The staff worked with other healthcare professional to assess and meet healthcare needs.

People told us they liked the staff and found them caring.

People’s needs were assessed and care was planned to meet these needs.

There was an appropriate complaints procedure and people knew how to make a complaint.

There were systems to monitor and audit the service and plans for improvement.

Inspection carried out on 23 October 2014

During an inspection looking at part of the service

This inspection took place on 23 October 2014 and was unannounced.

Frithwood Nursing Home is a care home providing accommodation, care and nursing for up to 26 older people who may be living with the experience of dementia. At the time of our inspection there were 22 people living at the service.

The service is required to have a registered manager. A registered manager is a person who has registered with the Care Quality Commission (CQC) to manage the service. Like registered providers, they are ‘registered persons’. Registered persons have legal responsibility for meeting the requirements in the Health and Social Care Act and associated Regulations about how the service is run. At the time of our inspection there was a manager in post but had not made the appropriate registered manager application to the CQC. Since our inspection the manager had informed us they are starting the registration process.

We last inspected the service on the 6 June 2014 and a pharmacy inspector visited on 1 September 2014. We found the provider was not meeting the legal requirements in relation to respecting and involving people who use the service, consent to care and treatment, care and welfare, management of medicines, supporting workers and assessing and monitoring the quality of service provision. Following those inspections we asked the provider to send us an action plan telling us the improvements they were going to make. During this inspection we looked to see if the actions had been implemented and we saw that some improvements had been made.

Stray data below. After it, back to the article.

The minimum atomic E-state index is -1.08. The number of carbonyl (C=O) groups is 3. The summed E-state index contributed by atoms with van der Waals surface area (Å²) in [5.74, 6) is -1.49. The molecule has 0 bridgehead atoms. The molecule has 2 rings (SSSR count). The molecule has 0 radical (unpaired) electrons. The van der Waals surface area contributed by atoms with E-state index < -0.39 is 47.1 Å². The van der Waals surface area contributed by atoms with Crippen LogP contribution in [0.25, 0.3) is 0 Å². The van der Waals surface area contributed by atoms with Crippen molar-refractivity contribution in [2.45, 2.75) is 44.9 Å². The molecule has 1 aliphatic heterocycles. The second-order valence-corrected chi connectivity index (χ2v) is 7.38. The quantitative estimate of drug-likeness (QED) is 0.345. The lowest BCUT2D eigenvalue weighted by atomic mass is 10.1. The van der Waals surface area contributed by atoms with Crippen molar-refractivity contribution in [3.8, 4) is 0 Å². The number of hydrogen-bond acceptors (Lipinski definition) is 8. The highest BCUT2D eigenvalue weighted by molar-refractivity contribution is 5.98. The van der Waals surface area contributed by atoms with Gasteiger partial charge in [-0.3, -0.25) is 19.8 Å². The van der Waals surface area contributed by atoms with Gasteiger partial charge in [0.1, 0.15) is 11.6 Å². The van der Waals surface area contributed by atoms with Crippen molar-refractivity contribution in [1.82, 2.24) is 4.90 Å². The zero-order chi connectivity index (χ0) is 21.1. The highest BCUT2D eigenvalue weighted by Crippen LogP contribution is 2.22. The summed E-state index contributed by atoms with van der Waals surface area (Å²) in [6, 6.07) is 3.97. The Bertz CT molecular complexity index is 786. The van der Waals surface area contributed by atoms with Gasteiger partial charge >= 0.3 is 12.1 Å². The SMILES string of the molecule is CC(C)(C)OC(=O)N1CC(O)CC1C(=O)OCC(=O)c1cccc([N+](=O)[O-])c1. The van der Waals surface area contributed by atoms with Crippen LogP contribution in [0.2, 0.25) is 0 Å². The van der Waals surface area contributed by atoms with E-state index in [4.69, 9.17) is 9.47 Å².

A range of risk assessment tools were completed to identify any possible risks associated with people’s care needs, but guidance on how to reduce these risks was not provided for staff. This prevented staff from taking the appropriate actions required to reduce these risks when care was provided. We have made a recommendation about the identification of risks and developing guidance for staff.

We found there had been improvements in the recording and administration of medicines. The policies and procedures did not give enough information about the administering of covert (hidden) medicines and the use of topical creams. We have made a recommendation about the administration of medicines.

The policies and procedures used by the provider had not been reviewed for more than six years so did not reflect any changes in legislation or best practice that may have occurred. We have made a recommendation about the policies and procedures.

People using the service, their relatives, staff and other people who were involved in providing care for people were sent a questionnaire relating to the service. An action plan was developed from the comments received but we saw that dates were not identified on the plan for when actions should be completed by and it was not recorded if they had been completed to ensure any changes had been made. We have made a recommendation about monitoring the completions of actions taken to improve the quality of the service.